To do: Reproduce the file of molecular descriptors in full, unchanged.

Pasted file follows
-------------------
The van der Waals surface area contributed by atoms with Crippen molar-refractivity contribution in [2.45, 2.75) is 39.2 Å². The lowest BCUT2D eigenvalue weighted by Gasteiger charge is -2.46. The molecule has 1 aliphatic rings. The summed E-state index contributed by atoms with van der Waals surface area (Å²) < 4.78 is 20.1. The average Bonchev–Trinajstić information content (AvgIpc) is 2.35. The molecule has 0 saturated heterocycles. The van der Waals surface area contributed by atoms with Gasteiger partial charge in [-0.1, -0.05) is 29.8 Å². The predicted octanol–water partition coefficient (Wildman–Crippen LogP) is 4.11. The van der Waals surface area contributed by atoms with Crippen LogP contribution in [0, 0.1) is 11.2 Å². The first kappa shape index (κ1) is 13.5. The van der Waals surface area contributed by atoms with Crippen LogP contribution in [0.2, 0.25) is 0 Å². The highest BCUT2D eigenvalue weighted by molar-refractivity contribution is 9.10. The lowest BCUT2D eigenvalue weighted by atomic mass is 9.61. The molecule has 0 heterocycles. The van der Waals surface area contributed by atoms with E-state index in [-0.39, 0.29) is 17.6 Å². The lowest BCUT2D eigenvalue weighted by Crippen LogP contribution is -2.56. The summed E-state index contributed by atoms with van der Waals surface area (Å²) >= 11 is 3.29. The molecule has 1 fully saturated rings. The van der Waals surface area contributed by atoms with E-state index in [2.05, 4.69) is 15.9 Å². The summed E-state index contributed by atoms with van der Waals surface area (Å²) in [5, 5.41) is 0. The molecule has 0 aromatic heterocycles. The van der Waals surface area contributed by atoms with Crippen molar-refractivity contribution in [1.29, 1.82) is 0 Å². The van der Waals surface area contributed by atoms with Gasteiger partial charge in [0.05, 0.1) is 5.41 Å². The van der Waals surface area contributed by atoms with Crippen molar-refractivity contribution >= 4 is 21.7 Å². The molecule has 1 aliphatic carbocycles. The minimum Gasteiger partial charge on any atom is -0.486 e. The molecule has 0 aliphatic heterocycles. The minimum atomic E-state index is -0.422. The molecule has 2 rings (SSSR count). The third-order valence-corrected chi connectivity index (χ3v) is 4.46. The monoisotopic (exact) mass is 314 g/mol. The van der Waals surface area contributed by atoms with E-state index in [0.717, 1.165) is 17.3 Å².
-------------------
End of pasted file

The van der Waals surface area contributed by atoms with Crippen molar-refractivity contribution in [2.45, 2.75) is 39.2 Å². The lowest BCUT2D eigenvalue weighted by Gasteiger charge is -2.46. The molecule has 1 aliphatic rings. The summed E-state index contributed by atoms with van der Waals surface area (Å²) < 4.78 is 20.1. The average Bonchev–Trinajstić information content (AvgIpc) is 2.35. The molecule has 0 saturated heterocycles. The van der Waals surface area contributed by atoms with Gasteiger partial charge in [-0.1, -0.05) is 29.8 Å². The predicted octanol–water partition coefficient (Wildman–Crippen LogP) is 4.11. The van der Waals surface area contributed by atoms with Crippen LogP contribution in [0, 0.1) is 11.2 Å². The first kappa shape index (κ1) is 13.5. The van der Waals surface area contributed by atoms with Crippen LogP contribution in [0.2, 0.25) is 0 Å². The highest BCUT2D eigenvalue weighted by molar-refractivity contribution is 9.10. The lowest BCUT2D eigenvalue weighted by atomic mass is 9.61. The molecule has 0 heterocycles. The van der Waals surface area contributed by atoms with E-state index in [-0.39, 0.29) is 17.6 Å². The lowest BCUT2D eigenvalue weighted by Crippen LogP contribution is -2.56. The summed E-state index contributed by atoms with van der Waals surface area (Å²) >= 11 is 3.29. The molecule has 1 fully saturated rings. The van der Waals surface area contributed by atoms with E-state index in [2.05, 4.69) is 15.9 Å². The summed E-state index contributed by atoms with van der Waals surface area (Å²) in [5, 5.41) is 0. The molecule has 0 aromatic heterocycles. The van der Waals surface area contributed by atoms with Crippen molar-refractivity contribution in [1.29, 1.82) is 0 Å². The van der Waals surface area contributed by atoms with Gasteiger partial charge in [0.05, 0.1) is 5.41 Å². The van der Waals surface area contributed by atoms with Crippen molar-refractivity contribution >= 4 is 21.7 Å². The molecule has 1 aliphatic carbocycles. The minimum Gasteiger partial charge on any atom is -0.486 e. The molecule has 0 aliphatic heterocycles. The minimum atomic E-state index is -0.422. The molecule has 2 rings (SSSR count). The third-order valence-corrected chi connectivity index (χ3v) is 4.46. The monoisotopic (exact) mass is 314 g/mol. The van der Waals surface area contributed by atoms with E-state index in [0.717, 1.165) is 17.3 Å².